I love a good iPhone rumour as much as the next man, unless the next man is Ming-Chi Kuo. Kuo recently revealed a feature that sounds way to sci-fi to be real, and honestly I can't see how it can be accurate. Kuo suggested that the iPhone 13 may come with the ability to connect to Low Earth Orbit (LEO) satellites to make calls, but that would require a level of technology I don’t think is currently possible.
After Kuo made his proclamation the more reliable voice of Bloomberg’s Mark Gurman appeared. Gurman, who has a generally very solid reputation for rumours, suggested that while Apple was engaged in researching satellite technology he believed it was likely to be implemented for emergencies only. That would mean signaling for help with a very basic distress message, rather than full phone or text connectivity.
Such a feature is much more plausible than Kuo’s suggestion. There is, it seems, little doubt that Apple is investing in this technology heavily and that we will start to see advances in this area over the next few years. For now, the system would let you make contact in emergencies but offer little more than a short message to emergency services or perhaps a family member.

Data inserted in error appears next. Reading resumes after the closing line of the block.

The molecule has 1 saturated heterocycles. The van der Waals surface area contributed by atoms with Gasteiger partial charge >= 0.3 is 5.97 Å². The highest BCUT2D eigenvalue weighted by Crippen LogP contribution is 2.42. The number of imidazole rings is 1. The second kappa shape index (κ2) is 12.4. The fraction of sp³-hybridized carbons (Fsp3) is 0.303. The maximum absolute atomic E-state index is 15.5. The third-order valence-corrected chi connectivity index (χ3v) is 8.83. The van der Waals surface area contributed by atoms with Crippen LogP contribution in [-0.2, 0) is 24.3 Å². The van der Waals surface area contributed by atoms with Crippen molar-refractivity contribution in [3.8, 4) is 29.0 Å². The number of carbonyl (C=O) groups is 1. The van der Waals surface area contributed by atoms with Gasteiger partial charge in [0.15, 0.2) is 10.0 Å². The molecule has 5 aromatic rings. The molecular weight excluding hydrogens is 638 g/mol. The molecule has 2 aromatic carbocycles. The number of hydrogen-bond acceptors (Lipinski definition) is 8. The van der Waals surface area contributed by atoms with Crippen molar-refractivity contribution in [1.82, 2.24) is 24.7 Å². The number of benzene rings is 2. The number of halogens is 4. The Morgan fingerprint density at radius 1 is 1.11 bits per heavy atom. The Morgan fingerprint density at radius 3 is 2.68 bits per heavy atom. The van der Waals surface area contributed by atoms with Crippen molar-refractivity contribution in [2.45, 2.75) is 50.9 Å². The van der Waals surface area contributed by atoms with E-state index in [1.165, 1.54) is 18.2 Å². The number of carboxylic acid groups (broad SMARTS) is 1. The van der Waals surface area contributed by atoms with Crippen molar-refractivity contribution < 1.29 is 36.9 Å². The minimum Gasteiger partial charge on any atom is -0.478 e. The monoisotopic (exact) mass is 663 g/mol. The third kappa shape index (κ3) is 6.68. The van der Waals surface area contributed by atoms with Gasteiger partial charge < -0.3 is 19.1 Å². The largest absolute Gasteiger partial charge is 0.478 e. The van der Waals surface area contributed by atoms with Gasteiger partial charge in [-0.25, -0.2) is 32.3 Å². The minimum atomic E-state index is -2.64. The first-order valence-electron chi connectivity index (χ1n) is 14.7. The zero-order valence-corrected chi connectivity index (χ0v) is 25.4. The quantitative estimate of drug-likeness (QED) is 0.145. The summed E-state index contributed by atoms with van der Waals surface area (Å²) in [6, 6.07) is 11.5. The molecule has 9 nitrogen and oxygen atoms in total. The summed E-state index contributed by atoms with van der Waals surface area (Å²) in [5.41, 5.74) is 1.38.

In theory the idea is a good one and it fits with Apple’s life-saving Watch, which as numerous stories over the past few years show can actually help people with heart problems get medical attention. In many ways the rumoured iPhone satellite distress beacon reminds me of the Breitling watch which features an emergency response system designed to be activated by people anywhere on earth in dire emergencies.
The Breitling has saved lives, a Forbes story from 2015 suggests at least 20 people had been rescued thanks to the watch, and there had never been a false activation. And that could be an issue for Apple. When you buy the Breitling, you have to sign a piece of paper and accept responsibility for the cost of a rescue if it’s not a legitimate emergency. So getting drunk and pulling the chord for a lift home comes with real consequences.
Will the iPhone eventually transition to a satellite phone? Who knows, but it’s certainly the general direction of travel. Elon Musk is putting thousands of satellites in orbit for data, is the issue of antenna size can be resolved then the iPhone could connect to any number of networks. If you want to see what a similar device looks like, that’s capable of basic emergency signalling to satellites, Garmin’s InReach (opens in new tab) offers that feature in a device that’s not massive, but certainly does use an external antenna.